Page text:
By Stephen Young
By Stephen Young
By Stephen Young
By Jim Schutze
By Rachel Watts
By Lauren Drewes Daniels
But Mayor Birdwell, a rural mail carrier by profession, reinstated him hours later so the town would have someone to feed dogs at the pound.
Kennedy learned that as an animal control officer, Hart had other options besides killing her dogs. According to a Ferris city ordinance, any dog found running at large within the city is to be captured and impounded by the chief of police or his authorized agent. The penalty for a dog owner whose dog is impounded is a fee of up to $25.
In accounting for his actions that day, Hart wrote a list of procedures he's supposed to follow while apprehending stray animals. According to his own list, if the food lure doesn't work, he could have requested permission to set a live trap, which he did not do. Cottongame, Hart, and Birdwell did not return calls from the Observer.
According to Mary Stewart, director of operations at the Dallas SPCA, plenty of alternatives are available to animal control officers other than shooting strays.
"There are nets, live traps, using more than one person," Stewart says. "There are lots of things to try. But you have to have that equipment." Stewart says many animal control officers also use tranquilizer guns, but they are dangerous and should also be considered a last resort, used only by specially trained officers.
Hart told Kennedy the city would not allow him to have a tranquilizer gun.
Unlike Ferris, most cities send their animal control officer through certification classes given by the Texas Department of Health, Stewart says. The Dallas SPCA encourages cities who don't want to commit the money or manpower to do the job right by themselves to contract with the SPCA for animal-control services.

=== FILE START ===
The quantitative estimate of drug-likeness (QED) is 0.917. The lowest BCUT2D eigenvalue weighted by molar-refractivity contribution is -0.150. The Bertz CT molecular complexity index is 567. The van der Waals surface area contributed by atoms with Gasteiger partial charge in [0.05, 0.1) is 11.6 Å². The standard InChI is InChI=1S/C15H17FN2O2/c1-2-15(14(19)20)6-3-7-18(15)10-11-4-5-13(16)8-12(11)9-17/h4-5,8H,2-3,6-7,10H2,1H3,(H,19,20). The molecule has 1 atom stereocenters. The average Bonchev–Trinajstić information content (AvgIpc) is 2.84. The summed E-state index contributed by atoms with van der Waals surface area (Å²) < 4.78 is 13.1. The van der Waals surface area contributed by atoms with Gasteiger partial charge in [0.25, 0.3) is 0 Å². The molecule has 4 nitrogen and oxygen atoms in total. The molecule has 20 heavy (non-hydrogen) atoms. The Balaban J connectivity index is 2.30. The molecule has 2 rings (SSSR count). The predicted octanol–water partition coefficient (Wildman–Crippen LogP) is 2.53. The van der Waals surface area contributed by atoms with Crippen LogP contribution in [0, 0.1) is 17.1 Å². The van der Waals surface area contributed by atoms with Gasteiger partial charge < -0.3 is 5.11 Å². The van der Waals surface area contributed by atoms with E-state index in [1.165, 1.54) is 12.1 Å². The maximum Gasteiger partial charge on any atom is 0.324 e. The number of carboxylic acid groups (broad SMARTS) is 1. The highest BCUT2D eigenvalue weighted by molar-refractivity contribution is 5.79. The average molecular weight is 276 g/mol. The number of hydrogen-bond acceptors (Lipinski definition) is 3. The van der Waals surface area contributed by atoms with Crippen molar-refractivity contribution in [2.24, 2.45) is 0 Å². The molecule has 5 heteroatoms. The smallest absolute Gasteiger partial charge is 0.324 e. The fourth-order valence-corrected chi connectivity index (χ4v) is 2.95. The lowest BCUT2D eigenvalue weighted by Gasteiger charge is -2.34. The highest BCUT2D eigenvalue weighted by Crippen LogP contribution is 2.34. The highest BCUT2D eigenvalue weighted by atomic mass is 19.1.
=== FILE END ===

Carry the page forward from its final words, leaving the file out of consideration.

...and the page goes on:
Dogs can be a danger to horses, Stewart says, spooking them so badly they've been known to run into barbed wire, ripping their legs and hides.
Kennedy says she understands that--but points to pictures she took of the horse the day after her dogs' deaths, which show the horse had no injuries.
Kennedy has appeared at two Ferris City Council meetings after filing a grievance against Hart with the city. The city has allowed Hart to keep his job, and has formed a committee to review its policies and procedures governing animal control.
Kennedy also has discovered that the city pound, which houses an average of 18 dogs in a few dirty, crowded, feces-covered cement cages, violates state codes. Ferris has made arrangements for the animals to be transferred to the Dallas SPCA.
"We're making some progress," Kennedy says. "But it's too little, too late. They [city officials] don't want this to ever happen to anyone else again. But what I want is for them to admit they were wrong, and they're no way close to that.
"If [Hart] had been trained, if the city had provided him the tools he needed, he would have dealt with this differently. They treated me like a person without intelligence--a person who doesn't know right from wrong. What they did was wrong."
Kennedy misses her dogs terribly, she says, trying to fight back tears. She still hasn't put away their food or water bowls. She misses scratching Patrick's back--and the way he sidled up to her wherever she was. She misses hearing them stretch and yawn first thing in the morning, and sleeping with them at night.
"They were my first dogs, my children," she says, wiping her eyes. "I bought a house for them.